During his long and productive clinical career he was noted for his excellent clinical judgment and meticulous surgical technique in performing operative obstetrics or pelvic surgery. His surgery was characterized by careful tissue handling and superb dissecting skills.
These abilities resulted in very few complications and extremely grateful patients. As he became well known for his exceptional surgical skills, his abilities did not go unnoticed by his colleagues and trainees, and he quickly became the preferred surgeon for many of his colleagues’ wives or loved ones who found themselves needing a gynecological procedure.
Ken was actively involved in the teaching and training programs of medical students and residents. His surgical skill and good judgment, together with his relaxed and unhurried manner, made him a first-class mentor and role model to residents in training.
He retired from active clinical practice with the well-deserved rank of clinical professor. Throughout his long and outstanding career, Ken was always interested in continuing education and developing and learning newer techniques and procedures. He became a skilled colposcopist and laser surgeon.
After becoming a victim of the UBC-VGH “expiry date policy for physicians,” Ken, who had by then relocated to Whistler, continued to provide colposcopy and consultative gynecological care to the women of that community. The loss of Ken Nickerson from the mentoring and teaching ranks of the VGH-UBC programs leaves a gap that will be difficult to fill.
Ken was always an avid outdoorsman, and retiring to Whistler afforded him ample opportunity to ski, golf, and play tennis, activities that he didn’t always have time for when in full, active practice in Vancouver.
Charles Winfield Carpenter
Charles Carpenter, or “Charlie” as he was affectionately called by many of his students and residents, grew up and attended high school in North Burnaby before enrolling at UBC for his pre-med education. As was common for many of his era, the pursuit of a career in medicine meant going out of province as at that time there was no provincial medical school.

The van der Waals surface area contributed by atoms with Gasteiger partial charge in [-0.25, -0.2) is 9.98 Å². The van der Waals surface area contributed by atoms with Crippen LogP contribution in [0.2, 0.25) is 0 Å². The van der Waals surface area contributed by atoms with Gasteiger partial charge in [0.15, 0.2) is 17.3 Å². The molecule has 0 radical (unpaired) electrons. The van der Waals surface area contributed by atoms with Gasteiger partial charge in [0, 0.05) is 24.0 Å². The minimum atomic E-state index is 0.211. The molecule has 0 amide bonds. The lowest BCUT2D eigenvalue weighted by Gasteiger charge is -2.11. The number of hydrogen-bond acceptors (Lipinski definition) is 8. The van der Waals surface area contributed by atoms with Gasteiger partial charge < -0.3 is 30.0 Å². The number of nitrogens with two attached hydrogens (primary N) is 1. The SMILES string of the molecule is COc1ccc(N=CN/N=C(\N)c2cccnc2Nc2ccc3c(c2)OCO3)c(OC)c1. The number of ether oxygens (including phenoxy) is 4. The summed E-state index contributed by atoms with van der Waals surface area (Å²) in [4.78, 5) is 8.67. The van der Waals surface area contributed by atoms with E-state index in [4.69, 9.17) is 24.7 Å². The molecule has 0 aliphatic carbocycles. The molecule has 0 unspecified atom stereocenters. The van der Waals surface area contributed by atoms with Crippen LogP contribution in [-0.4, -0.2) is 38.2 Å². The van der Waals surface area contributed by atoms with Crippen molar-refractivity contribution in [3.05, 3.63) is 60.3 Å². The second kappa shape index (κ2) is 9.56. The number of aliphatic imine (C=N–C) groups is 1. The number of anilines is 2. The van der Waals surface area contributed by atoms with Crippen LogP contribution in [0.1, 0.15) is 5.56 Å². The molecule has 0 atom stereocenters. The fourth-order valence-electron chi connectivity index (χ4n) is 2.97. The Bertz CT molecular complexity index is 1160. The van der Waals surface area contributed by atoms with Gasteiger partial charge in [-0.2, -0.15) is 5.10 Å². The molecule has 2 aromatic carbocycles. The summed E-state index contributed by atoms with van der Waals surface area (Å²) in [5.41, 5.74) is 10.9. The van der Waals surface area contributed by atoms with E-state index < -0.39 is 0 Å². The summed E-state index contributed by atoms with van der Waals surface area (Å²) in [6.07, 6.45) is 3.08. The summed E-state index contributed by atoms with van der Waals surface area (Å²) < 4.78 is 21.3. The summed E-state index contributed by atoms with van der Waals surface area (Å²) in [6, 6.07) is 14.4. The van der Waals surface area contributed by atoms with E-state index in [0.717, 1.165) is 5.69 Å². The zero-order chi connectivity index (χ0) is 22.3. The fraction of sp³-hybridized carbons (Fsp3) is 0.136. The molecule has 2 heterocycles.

Charles attended Queen’s University and was awarded his medical degree in 1954. After completing his obstetrics and gynecology residency in Kingston and Vancouver, Charles was awarded his FRCS in 1951. He was also a recipient of a coveted McLaughlin Fellowship, which enabled him to travel to Scandinavia and eastern Europe, where he furthered his studies in reproductive endocrinology.
He had many a fascinating story of his travels across eastern Europe, including Russia, at a time when Western visitors to those areas were uncommon and often looked upon suspiciously.
He was a friendly, open individual who was always calm and unhurried when many around him were agitated or upset. His engaging smile soothed and reassured many an anxious patient and learner alike. He was among the first to introduce estriol testing as a measure of fetal-maternal well-being when fetal monitoring and ultrasound were in their infancy. He became a leader in BC in problems of rhesus isoimmuinzaton at a time when being Rh negative carried with it potential major morbidity.
Initially he was a member of the part-time academic staff but relinquished this appointment to become a member of the clinical faculty, where for several years he was clinically affiliated with Victor Gomel and Nicholas Lee.
Knowledgeable and well read, Charles was a tireless teacher and coach of students and residents alike. He was always available for extra seminars and oral exam preparation sessions for residents. Charles Carpenter ranks as one of the favorite and most highly respected mentors of the UBC obstetrical program.
Dr Benedet is professor emeritus of gynecology and obstetrics at the University of British Columbia. He resides in Vancouver.